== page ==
This is not a review of ARK: Survival Evolved

I was going to review ARK: Survival Evolved, which is the new survival game involving dinosaurs, still in early access. It looks awesome and I’ve seen some funny playthroughs, but unfortunately on my computer, it plays at 1 frame per second. And this is after it takes half an hour to start up.

I made it to the character creation screen, which is really detailed and gives you quite a lot of freedom with body type and skin color. Unfortunately, if you try to click and drag the character to a different position, it takes a second to respond, and then goes too far, so you go from full frontal view, to a nice view of your character’s scalp, to an up close and personal view of your character’s lovingly crafted crotch folds.

I’m fully aware that my three-year-old laptop is just not powerful enough for this game, but considering that I can run most games, and that this was all the way down to its absolute lowest graphic settings, I feel like maybe their requirements are excessive. Or maybe I just need a new computer.

Still, I’m sad that Maddy Longlegs is never going to see the light of day.

Able to reach objects on high shelves in a single bound.
Able to reach objects on high shelves in a single bound.
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Animating women is hard, guys

If you’re living under a rock, you might not have heard that James Therien, technical director of Ubisoft, said that Assassin’s Creed Unity will not feature any playable female characters.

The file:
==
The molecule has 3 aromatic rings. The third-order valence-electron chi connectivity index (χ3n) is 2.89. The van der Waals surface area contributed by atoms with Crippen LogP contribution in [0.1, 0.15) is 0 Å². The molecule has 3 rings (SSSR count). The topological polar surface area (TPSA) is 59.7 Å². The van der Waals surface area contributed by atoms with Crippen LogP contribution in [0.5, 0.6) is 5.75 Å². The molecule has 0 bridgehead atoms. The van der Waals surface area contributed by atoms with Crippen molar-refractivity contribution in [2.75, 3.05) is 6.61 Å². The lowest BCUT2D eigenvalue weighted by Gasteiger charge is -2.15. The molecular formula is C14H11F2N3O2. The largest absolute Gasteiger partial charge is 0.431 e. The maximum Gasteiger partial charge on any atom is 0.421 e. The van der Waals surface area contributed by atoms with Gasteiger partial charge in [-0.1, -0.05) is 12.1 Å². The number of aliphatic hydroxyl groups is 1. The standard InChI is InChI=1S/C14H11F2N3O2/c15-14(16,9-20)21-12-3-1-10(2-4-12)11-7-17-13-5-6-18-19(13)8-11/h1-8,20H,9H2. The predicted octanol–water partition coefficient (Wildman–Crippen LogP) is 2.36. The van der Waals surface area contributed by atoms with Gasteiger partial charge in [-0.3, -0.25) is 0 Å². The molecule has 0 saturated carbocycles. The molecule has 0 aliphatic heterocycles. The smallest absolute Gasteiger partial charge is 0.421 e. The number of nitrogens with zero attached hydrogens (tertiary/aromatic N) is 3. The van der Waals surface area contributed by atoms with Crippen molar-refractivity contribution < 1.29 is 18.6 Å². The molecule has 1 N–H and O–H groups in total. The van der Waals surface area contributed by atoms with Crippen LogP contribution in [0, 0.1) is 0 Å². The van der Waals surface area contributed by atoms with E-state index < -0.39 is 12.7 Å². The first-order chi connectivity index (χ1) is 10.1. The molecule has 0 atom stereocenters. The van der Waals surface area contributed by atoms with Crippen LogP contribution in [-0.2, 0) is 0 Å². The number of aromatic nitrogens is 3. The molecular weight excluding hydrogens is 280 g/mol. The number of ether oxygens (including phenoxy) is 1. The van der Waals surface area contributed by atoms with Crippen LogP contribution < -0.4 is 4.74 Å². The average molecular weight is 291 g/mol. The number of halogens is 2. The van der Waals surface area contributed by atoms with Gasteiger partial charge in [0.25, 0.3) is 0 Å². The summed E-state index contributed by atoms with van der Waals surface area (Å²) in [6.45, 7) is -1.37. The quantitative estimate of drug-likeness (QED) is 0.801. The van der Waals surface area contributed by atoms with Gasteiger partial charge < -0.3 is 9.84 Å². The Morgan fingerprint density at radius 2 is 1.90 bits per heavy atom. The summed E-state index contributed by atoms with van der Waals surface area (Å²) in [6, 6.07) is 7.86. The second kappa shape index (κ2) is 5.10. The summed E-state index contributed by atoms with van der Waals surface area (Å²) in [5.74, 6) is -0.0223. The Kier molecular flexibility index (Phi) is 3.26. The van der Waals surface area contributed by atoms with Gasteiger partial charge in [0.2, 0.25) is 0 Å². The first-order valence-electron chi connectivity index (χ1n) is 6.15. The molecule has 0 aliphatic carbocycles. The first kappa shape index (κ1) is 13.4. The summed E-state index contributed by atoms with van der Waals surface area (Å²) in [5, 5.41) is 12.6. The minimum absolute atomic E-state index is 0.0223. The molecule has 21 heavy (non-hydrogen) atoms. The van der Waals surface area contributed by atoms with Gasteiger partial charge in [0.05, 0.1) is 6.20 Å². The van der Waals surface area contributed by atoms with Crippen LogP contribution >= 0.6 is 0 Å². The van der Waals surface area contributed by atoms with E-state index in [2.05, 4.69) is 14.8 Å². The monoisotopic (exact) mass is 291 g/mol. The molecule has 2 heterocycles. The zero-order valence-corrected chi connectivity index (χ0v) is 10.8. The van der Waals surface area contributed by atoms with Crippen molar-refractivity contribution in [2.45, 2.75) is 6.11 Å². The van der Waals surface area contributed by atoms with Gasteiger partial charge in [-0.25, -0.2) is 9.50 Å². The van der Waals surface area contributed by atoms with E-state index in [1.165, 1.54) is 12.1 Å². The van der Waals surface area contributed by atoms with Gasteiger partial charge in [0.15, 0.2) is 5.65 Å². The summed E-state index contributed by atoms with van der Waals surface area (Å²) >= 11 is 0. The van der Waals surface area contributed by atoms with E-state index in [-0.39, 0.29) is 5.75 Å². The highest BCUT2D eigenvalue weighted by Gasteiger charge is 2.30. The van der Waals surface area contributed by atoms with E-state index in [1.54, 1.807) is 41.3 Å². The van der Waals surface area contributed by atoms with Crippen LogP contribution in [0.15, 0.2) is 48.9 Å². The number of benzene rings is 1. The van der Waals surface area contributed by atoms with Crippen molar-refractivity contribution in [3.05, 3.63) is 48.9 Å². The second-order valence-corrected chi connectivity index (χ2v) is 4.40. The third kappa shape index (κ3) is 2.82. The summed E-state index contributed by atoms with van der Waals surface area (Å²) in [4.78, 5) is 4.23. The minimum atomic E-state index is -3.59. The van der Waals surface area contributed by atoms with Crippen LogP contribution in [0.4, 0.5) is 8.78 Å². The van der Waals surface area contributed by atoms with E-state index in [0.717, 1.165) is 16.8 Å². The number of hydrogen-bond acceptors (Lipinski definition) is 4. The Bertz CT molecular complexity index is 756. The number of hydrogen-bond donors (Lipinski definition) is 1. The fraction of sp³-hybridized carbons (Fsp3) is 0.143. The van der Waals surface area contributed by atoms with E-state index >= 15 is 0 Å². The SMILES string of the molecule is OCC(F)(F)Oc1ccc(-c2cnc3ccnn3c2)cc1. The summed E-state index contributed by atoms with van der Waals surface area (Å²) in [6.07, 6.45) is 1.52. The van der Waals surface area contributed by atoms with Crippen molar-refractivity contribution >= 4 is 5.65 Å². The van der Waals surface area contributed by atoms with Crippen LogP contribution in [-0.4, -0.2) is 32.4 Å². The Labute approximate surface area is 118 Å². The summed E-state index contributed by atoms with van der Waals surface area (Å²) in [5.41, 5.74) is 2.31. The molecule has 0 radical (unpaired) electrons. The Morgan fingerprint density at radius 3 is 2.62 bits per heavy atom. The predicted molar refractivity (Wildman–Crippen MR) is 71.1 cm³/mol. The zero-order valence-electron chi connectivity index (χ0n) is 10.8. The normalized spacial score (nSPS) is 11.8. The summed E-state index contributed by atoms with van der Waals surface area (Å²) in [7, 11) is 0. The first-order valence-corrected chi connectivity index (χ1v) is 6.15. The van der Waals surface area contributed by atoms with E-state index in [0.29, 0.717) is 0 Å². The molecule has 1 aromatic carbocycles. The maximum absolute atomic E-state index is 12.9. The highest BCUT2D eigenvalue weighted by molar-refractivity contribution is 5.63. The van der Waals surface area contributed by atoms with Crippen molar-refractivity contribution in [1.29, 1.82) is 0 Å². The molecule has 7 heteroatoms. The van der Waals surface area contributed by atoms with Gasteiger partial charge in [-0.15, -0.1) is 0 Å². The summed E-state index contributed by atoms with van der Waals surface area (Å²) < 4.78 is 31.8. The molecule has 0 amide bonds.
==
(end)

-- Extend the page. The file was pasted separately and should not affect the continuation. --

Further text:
“It was on our feature list until not too long ago, but it’s a question of focus and production,” Therien explained. “So we wanted to make sure we had the best experience for the character. A female character means that you have to redo a lot of animation, a lot of costumes [inaudible]. It would have doubled the work on those things. And I mean it’s something the team really wanted, but we had to make a decision… It’s unfortunate, but it’s a reality of game development.”

So you can’t add a female protagonist because wow, that perky bum is hard to do just right. And the hair! I mean, looking at the vast amount of exposed skin on the male characters, I can see why a female character would be drastically different:

dudebrosYou’d have to cut a boob window into that cloak, for one. They had nine studios working on this game, and that was just for the male characters. Imagine how many more they’d need to add to get some realistic breast physics in there.

You know, I feel like I heard this whole argument recently. When was that? Oh, right.

Frozen-Anna-and-Elza

“Historically speaking, animating female characters are really, really difficult, because they have to go through these range of emotions, but you have to keep them pretty and they’re very sensitive to — you can get them off a model very quickly. So, having a film with two hero female characters was really tough, and having them both in the scene and look very different if they’re echoing the same expression; that Elsa looking angry looks different from Anna being angry.”

So what is it that makes men easier to animate? Is it because males are not supposed to be emotional, so you can plaster on an expression of grim determination and be done with it? Is it because it’s a lot easier to reuse the same character design from the last game and not bother thinking up a new one? Or does it just come down to the tired old argument that women don’t play video games and men won’t play games with female protagonists?